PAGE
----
• 240 Day Rule. There is a 240 day rule. Simply put, if the IRS assessed the tax, they must have done so at least 240 days before you file bankruptcy.

So, does bankruptcy clear taxes? Well, if all of the conditions above are met, the answer should be YES. One exception relates to an IRS LIEN FOR TAXES. Chapter 7 will not extinguish an IRS lien. So, even if the taxes are cleared by bankruptcy, you’ll still be left with a tax lien which attaches to real estate you own. When that real estate is sold, the tax lien will still need to be paid.

Filing Taxes Before Bankruptcy

While filing your taxes before bankruptcy is often necessary, you can easily see that the 2 year rule will be in violation and would keep some taxes from being cleared in bankruptcy. In order to file Chapter 7, you must have filed taxes for the 2 prior years before filing bankruptcy. That requirement has to be met whether those taxes will be discharged or not by bankruptcy.

Does Bankruptcy Clear Taxes In Chapter 13

One solution for taxes which won’t be cleared in Chapter 7 is to file Chapter 13. In Chapter 13, your existing tax debt which does not meet the requirements above, will be paid back to the IRS on a 5 year plan, with very low or no interest, and without penalties. Your Chapter 13 plan will also discharge taxes which do qualify above, together with other unsecured (credit cards, medical bills) debt. Chapter 13 is also routinely used to catch upon on missed mortgage or car payments. We’re happy to discuss Chapter 13 with you if you like.

Does Bankruptcy Clear Taxes On The Day I File?

No. The taxes are not cleared until you receive your discharge. In a Chapter 7, this means the trustee must close the case after reviewing it, and the court must enter your discharge. Typically, you receive your discharge about 120 days after filing your bankruptcy. Soon after filing, you will attend your 341 meeting with our attorney.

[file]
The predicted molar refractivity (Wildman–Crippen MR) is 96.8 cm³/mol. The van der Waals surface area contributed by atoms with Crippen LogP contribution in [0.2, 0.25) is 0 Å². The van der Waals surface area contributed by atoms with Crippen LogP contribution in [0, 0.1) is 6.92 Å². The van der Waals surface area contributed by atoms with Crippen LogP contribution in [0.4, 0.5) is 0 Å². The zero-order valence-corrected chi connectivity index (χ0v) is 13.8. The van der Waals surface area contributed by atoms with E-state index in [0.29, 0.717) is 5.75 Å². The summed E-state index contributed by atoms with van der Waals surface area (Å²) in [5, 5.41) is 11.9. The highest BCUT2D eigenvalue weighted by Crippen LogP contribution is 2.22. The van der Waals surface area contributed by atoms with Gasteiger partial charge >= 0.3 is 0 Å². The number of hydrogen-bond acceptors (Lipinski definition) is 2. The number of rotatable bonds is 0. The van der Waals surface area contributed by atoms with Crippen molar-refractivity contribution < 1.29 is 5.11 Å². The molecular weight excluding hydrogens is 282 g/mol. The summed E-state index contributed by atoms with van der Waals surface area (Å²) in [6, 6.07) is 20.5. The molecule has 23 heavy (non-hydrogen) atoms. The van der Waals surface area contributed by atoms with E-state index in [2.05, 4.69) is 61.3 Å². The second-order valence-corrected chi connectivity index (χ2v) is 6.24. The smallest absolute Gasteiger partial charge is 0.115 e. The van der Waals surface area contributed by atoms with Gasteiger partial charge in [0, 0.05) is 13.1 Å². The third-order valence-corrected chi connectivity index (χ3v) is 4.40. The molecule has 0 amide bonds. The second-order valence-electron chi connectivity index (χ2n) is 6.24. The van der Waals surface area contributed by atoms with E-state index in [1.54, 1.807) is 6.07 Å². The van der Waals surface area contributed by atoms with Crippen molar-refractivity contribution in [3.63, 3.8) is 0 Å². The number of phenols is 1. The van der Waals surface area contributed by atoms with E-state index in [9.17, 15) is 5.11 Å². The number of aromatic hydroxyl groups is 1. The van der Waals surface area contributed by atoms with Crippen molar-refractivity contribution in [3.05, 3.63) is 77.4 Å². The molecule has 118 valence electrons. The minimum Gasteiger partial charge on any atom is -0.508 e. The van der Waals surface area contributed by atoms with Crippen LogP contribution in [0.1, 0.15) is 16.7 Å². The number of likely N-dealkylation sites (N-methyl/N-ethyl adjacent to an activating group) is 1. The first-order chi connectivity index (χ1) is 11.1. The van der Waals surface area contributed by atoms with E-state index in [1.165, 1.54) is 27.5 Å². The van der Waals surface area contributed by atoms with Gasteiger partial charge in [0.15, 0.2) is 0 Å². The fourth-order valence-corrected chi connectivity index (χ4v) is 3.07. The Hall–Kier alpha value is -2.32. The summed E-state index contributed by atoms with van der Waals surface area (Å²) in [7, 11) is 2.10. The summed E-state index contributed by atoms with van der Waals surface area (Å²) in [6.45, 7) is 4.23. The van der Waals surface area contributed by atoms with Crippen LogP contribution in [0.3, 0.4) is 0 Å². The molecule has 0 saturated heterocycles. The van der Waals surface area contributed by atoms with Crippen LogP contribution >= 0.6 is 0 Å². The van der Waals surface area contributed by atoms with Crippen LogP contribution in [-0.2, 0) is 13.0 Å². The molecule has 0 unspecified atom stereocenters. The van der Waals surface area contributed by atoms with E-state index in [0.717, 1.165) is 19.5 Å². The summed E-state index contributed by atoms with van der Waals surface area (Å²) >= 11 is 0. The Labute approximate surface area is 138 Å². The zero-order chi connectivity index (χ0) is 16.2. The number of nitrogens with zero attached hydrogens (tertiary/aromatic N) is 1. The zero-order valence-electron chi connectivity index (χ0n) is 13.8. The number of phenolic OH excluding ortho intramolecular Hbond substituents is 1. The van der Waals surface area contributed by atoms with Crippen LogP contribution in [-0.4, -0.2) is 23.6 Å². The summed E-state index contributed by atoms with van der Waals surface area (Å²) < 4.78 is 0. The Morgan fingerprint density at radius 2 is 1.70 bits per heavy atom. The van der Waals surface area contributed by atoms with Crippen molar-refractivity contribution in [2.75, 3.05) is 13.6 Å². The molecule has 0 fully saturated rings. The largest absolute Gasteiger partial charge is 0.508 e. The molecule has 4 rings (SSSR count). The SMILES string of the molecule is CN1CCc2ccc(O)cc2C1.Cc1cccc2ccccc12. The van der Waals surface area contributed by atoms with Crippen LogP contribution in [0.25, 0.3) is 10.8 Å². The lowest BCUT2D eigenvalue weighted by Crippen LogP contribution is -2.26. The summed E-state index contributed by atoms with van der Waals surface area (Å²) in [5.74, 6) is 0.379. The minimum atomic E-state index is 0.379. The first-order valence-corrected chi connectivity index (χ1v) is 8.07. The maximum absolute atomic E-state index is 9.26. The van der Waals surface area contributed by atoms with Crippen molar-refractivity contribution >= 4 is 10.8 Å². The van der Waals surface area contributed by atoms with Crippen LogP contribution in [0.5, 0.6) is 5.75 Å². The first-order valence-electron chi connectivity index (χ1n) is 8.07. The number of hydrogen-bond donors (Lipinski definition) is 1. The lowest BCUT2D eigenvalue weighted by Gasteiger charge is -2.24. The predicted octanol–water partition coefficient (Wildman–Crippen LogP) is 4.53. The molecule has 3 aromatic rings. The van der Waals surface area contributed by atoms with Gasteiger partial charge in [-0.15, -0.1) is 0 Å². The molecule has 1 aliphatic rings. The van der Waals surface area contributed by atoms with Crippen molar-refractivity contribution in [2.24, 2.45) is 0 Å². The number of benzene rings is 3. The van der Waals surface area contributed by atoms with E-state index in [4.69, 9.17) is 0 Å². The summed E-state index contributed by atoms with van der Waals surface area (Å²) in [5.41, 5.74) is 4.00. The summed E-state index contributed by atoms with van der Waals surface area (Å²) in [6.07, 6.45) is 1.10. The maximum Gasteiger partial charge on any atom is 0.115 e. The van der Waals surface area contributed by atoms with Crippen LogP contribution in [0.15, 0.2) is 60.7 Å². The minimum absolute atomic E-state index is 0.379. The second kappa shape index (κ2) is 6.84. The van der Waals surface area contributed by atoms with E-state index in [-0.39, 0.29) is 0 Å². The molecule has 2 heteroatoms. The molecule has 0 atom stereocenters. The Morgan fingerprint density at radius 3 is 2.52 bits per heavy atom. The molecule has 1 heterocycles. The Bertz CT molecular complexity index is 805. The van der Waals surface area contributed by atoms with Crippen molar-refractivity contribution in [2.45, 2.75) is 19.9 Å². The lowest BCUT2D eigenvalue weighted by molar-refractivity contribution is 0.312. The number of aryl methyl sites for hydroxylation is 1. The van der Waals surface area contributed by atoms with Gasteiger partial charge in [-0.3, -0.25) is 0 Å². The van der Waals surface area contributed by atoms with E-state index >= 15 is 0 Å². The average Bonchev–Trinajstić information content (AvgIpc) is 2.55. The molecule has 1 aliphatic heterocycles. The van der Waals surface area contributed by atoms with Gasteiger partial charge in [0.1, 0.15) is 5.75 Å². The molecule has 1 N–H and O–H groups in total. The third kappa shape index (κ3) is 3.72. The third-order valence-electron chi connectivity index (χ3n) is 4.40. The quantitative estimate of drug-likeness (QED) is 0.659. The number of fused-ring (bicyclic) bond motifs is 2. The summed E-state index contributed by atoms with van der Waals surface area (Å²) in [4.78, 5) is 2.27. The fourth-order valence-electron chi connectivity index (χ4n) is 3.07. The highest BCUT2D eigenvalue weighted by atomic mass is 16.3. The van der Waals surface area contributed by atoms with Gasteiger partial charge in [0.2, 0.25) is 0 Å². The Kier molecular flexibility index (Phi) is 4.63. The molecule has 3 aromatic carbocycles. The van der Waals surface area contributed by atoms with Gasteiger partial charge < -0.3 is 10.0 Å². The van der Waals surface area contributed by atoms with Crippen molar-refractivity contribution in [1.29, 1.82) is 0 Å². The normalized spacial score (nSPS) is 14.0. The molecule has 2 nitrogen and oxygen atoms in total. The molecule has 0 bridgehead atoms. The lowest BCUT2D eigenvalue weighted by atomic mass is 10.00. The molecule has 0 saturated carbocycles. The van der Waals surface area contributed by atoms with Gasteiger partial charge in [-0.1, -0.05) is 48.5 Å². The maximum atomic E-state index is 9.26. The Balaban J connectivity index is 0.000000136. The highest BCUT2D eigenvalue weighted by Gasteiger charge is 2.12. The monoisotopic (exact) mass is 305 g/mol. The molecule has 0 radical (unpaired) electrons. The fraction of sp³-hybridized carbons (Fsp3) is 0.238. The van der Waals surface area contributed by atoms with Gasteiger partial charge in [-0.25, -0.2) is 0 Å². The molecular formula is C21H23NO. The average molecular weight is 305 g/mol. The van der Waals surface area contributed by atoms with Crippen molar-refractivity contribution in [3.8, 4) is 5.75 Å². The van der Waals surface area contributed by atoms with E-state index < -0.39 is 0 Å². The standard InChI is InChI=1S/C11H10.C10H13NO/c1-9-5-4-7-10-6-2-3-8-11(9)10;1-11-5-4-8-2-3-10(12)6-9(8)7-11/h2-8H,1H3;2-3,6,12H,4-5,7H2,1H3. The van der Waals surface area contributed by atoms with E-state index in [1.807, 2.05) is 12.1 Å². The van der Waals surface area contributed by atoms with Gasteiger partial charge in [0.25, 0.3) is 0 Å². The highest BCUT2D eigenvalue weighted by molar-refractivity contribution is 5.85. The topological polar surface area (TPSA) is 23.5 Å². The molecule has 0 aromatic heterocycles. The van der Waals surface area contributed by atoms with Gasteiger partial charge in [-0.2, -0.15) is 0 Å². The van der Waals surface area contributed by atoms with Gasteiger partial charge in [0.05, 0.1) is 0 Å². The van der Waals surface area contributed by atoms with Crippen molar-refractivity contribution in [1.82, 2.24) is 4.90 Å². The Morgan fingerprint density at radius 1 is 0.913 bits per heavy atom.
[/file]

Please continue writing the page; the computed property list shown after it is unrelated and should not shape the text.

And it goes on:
Speak With A Lawyer About Taxes In Bankruptcy

If you’d like to get clarity about anything in this article, or speak with an attorney about your bankruptcy options, simply call us at 704.749.7747 or click to request a FREE BANKRUPTCY CONSULTATION. We know you have options. We hope you choose to Recover With Us.

Downside Of Filing Bankruptcy

Clients routinely ask “What is the downside of filing bankruptcy?” While there certainly is a downside to filing bankruptcy, a thorough review of most clients’ financial situation reveals that bankruptcy is the right financial move for them. This article will the downside of filing bankruptcy, but also help to put it in context. As a Charlotte bankruptcy attorney, my goal is to help you decide what’s best for you and your family.

Effect of Bankruptcy On Your Credit Score

Bankruptcy will no doubt affect your credit score. However, this is usually only a concern for those with perfect credit scores coming into bankruptcy. That situation is rare. More often, a client’s credit score is already low due to late payments, missed payments, repossessions, foreclosures, or other financial issues.

The good news is that for most individuals, your credit score one year after filing bankruptcy will be as good as it was on the day you filed. In other words, one year after filing, your credit score has already recovered and you no longer have the debt issues you had before filing. From there, it’s easy to rebuild your credit if you’re intentional about it. Our firm always offers tips on rebuilding credit after bankruptcy, and they do make a difference.

Effect of Bankruptcy On Credit Cards

When you file bankruptcy, you can’t keep “a few credit cards.” All of your credit cards will be canceled upon filing. The good news is you’re no longer living on credit cards. A common question arises regarding having a credit card for emergency purposes. Most clients report to us that credit card companies offer them credit soon after they receive their discharge in bankruptcy. The reason is the bankruptcy filing improved your Debt To Income ratio and made you a great candidate for credit cards. Additionally, creditors like extending credit to individuals who recently filed bankruptcy because they know you’re more likely to repay the debt. After all, you can’t file bankruptcy again for a long time.

Effect of Bankruptcy On Getting A Mortgage

It’s true, you won’t be able to obtain a mortgage for two to four years after bankruptcy. However, you have to ask yourself if you could obtain a mortgage with your current credit score and debt situation. Most clients can’t. So while the intention to purchase a home is a good one, filing the bankruptcy is the first step in the right direction. During the two-year waiting period, you can save for a down payment or pay down student loans, or contribute to your 401k. You won’t fall behind by filing bankruptcy.